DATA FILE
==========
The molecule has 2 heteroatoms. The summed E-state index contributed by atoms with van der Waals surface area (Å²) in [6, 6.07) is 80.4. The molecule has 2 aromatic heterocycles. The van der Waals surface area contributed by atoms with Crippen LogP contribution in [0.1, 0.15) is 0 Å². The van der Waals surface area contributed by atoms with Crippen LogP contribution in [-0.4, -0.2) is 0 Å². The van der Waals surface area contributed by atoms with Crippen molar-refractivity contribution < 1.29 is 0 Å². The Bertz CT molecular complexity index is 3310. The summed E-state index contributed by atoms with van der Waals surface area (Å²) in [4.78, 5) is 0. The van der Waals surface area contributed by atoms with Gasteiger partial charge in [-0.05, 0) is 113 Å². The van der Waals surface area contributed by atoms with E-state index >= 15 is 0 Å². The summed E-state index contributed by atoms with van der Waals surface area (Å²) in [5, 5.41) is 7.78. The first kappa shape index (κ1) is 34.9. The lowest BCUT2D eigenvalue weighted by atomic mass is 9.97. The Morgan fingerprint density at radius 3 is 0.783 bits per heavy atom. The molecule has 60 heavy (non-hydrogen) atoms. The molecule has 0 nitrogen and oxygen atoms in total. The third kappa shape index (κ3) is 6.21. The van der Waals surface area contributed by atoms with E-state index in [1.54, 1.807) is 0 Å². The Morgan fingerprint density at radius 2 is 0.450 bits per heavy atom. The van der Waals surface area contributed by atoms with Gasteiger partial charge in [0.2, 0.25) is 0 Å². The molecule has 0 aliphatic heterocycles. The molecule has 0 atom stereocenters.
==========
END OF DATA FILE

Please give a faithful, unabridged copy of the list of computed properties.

The molecule has 2 heteroatoms. The summed E-state index contributed by atoms with van der Waals surface area (Å²) in [6, 6.07) is 80.4. The molecule has 2 aromatic heterocycles. The van der Waals surface area contributed by atoms with Crippen LogP contribution in [0.1, 0.15) is 0 Å². The van der Waals surface area contributed by atoms with Crippen LogP contribution in [-0.4, -0.2) is 0 Å². The van der Waals surface area contributed by atoms with Crippen molar-refractivity contribution < 1.29 is 0 Å². The Bertz CT molecular complexity index is 3310. The summed E-state index contributed by atoms with van der Waals surface area (Å²) in [4.78, 5) is 0. The van der Waals surface area contributed by atoms with Gasteiger partial charge in [-0.05, 0) is 113 Å². The van der Waals surface area contributed by atoms with E-state index >= 15 is 0 Å². The summed E-state index contributed by atoms with van der Waals surface area (Å²) in [5, 5.41) is 7.78. The first kappa shape index (κ1) is 34.9. The lowest BCUT2D eigenvalue weighted by atomic mass is 9.97. The Morgan fingerprint density at radius 3 is 0.783 bits per heavy atom. The molecule has 60 heavy (non-hydrogen) atoms. The molecule has 0 nitrogen and oxygen atoms in total. The third kappa shape index (κ3) is 6.21. The van der Waals surface area contributed by atoms with E-state index in [1.54, 1.807) is 0 Å². The Morgan fingerprint density at radius 2 is 0.450 bits per heavy atom. The van der Waals surface area contributed by atoms with Gasteiger partial charge in [0.2, 0.25) is 0 Å². The molecule has 0 aliphatic heterocycles. The molecule has 0 atom stereocenters.